Mr Diver said that retailers were limiting the number of toys per customer so that they could not be bought in bulk and sold at inflated prices on the internet.

"There is nothing really that we can do about it," he said.

"Unfortunately the poor child who wants the item is being abused by these traders."

Posted on 7 Dec 2009 16:08:09 GMT
B. Howard says:
I am also one of the ripped off buyers - and I haven't even received the item yet!!! At this rate my granddaughter will get her present in the New Year and I will feel even more ripped off!

Posted on 8 Dec 2009 16:01:21 GMT
Jon M says:
Yes, it's supply

Posted on 8 Dec 2009 16:05:44 GMT
Jon M says:
Yes it's supply&demand - but mark-ups of 300-500% on xmas 'must have' kids' toys are cynical and contemptible. Amazon shares the blame - that's why I've spent over 1500 pounds online today but not a penny of it on amazon. Hating rip-off merchants isn't just for xmas - that's why i'm buying nothing on amazon in 2010.

Posted on 11 Dec 2009 13:58:55 GMT
smartyPants says:
I know this is really harsh, but if you dont like the price then dont buy from these private sellers! They are profiteering. If people didnt buy overpriced stuff then these sellers would all get their fingers severely burnt & end up having to sell the stuff after xmas for 50% of the retail price! It only takes once to get stung & they wouldnt do it again!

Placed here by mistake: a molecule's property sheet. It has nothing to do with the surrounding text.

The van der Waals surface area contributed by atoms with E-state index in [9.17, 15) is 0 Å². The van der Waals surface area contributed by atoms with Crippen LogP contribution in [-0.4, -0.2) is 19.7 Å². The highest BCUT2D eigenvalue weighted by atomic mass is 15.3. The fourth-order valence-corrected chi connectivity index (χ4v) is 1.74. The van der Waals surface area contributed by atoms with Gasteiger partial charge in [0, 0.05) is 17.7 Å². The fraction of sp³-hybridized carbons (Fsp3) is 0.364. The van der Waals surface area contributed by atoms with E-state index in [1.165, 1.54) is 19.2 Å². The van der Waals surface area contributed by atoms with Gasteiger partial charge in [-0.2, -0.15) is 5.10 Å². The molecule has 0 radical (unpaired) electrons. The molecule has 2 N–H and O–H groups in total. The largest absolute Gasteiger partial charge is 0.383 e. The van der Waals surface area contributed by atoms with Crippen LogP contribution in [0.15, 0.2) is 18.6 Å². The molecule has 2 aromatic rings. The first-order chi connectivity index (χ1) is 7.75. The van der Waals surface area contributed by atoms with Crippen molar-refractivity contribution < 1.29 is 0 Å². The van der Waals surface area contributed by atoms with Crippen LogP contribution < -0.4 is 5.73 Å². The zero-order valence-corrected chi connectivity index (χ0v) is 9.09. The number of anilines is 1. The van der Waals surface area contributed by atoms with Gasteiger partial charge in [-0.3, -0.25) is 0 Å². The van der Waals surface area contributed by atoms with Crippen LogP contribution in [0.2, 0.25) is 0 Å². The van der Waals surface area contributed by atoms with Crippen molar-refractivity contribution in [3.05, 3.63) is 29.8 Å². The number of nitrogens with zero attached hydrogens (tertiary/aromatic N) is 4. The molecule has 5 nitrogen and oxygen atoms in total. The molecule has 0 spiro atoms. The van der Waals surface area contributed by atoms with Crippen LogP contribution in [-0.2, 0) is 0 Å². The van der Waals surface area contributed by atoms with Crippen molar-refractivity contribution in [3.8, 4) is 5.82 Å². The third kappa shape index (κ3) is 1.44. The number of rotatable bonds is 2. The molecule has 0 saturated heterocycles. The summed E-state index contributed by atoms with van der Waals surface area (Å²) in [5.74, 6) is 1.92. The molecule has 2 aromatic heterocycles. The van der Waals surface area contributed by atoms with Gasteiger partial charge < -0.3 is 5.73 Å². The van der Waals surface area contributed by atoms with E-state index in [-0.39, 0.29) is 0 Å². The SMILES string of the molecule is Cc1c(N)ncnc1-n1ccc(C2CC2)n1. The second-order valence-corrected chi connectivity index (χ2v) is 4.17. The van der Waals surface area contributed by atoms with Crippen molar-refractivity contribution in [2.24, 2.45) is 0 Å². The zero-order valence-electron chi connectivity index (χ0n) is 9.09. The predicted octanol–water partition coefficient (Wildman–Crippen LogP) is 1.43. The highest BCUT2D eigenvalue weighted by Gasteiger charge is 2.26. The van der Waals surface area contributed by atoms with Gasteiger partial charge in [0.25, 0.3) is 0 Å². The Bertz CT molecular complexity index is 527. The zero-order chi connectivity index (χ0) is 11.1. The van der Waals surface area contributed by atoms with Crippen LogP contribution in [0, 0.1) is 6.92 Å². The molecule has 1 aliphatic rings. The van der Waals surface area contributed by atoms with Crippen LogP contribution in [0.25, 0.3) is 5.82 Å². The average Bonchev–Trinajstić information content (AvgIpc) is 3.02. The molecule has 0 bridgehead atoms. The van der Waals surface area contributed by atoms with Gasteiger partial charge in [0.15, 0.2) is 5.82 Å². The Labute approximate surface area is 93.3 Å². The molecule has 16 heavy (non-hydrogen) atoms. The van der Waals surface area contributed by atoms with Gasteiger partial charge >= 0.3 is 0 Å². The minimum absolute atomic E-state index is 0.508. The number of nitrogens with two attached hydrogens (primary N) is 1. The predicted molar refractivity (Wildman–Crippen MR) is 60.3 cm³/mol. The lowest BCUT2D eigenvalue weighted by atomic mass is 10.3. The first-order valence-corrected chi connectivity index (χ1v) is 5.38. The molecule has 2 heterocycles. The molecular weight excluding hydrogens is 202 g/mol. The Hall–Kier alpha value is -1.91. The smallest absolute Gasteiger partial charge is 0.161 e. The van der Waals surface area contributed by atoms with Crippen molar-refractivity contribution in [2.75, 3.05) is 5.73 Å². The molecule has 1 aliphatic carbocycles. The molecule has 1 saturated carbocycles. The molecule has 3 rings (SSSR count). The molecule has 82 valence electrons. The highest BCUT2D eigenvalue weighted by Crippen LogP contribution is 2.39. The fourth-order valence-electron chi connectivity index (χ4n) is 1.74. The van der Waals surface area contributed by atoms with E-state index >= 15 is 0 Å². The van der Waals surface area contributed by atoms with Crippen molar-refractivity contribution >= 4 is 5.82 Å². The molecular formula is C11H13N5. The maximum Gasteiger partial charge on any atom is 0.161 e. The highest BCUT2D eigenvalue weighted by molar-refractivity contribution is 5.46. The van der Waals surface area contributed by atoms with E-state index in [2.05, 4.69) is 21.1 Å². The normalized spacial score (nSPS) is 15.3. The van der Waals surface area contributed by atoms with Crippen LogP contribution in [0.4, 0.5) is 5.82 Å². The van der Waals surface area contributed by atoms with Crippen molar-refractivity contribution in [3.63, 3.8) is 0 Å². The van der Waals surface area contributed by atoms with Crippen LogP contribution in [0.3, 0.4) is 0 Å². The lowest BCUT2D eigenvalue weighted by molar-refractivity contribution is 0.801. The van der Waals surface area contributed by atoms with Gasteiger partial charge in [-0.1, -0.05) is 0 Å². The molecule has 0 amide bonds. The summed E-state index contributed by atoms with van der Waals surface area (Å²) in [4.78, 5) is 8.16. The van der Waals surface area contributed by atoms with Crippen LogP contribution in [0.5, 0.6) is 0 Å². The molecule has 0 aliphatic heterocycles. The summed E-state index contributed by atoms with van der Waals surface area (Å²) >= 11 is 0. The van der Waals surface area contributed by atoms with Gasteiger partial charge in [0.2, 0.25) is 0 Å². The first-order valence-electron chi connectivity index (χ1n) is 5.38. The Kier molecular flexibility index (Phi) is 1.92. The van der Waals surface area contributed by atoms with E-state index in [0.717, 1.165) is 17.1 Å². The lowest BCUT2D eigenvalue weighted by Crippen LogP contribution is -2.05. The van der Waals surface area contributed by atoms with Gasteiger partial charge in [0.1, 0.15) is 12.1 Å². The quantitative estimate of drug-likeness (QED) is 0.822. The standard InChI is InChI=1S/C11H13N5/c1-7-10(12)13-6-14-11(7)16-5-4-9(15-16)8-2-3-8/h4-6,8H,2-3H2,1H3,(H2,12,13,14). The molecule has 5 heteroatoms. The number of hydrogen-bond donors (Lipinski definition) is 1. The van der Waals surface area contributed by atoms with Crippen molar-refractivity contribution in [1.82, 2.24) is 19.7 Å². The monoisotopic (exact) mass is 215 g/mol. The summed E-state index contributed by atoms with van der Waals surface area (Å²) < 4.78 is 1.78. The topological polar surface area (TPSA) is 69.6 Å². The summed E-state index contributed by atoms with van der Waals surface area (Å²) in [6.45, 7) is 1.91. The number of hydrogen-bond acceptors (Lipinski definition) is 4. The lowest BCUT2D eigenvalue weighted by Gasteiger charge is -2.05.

But I know its easier said than done when you really want to buy it for your son or daughter! However, (and I know this might not work with really young children) one year I couldnt get something for my son - so I talked to him about it and gave him the option. He could have what he wanted (and pay the extortionate price) or that he could wait then I would buy him something else for xmas and also the present he really wanted after xmas - that way getting 2 presents. He agreed.

Sure it meant having to spend more than originally hoped, but it was still cheaper to buy the 2 things than buying the one thing from the marketplace sellers - it also meant they didnt get my money...

Posted on 26 Jan 2010 00:19:10 GMT
Shaun Lucas says:
I am a Lego collector and absolutely disgusted at the grossly inflated prices that these Markeplace merchants think they can get away with. The fact that the Lego Company has a policy of ceasing production on sets every two years means that as soon as a set is discontinued, Marketplace sellers think they can then sell the set at a hugely inflated price. And in some cases they dont even wait that long. I saw a set that was deleted only last year that carried an RRP of £70, that one seller had listed at £440. Yes, £440. I've seen one seller justify their huge markups on the fact that they are selling to "collectors" at "collector's prices" but this is absolute rubbish. They are preying on the ignorant, gullible or desperate customer that does not realise that even though a Lego set may be deleted, it can still be bought much cheaper elsewhere online from dedicated Lego sites like BrickLink. Don't get me wrong, there are unscrupulous sellers everywhere, but if someone asks me where they can buy something online - Lego or otherwise - I tell them to avoid Amazon Marketplace like the plague, and will continue to do so.
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Participants:  17
Total posts:  19
Initial post:  12 Nov 2009
Latest post:  26 Jan 2010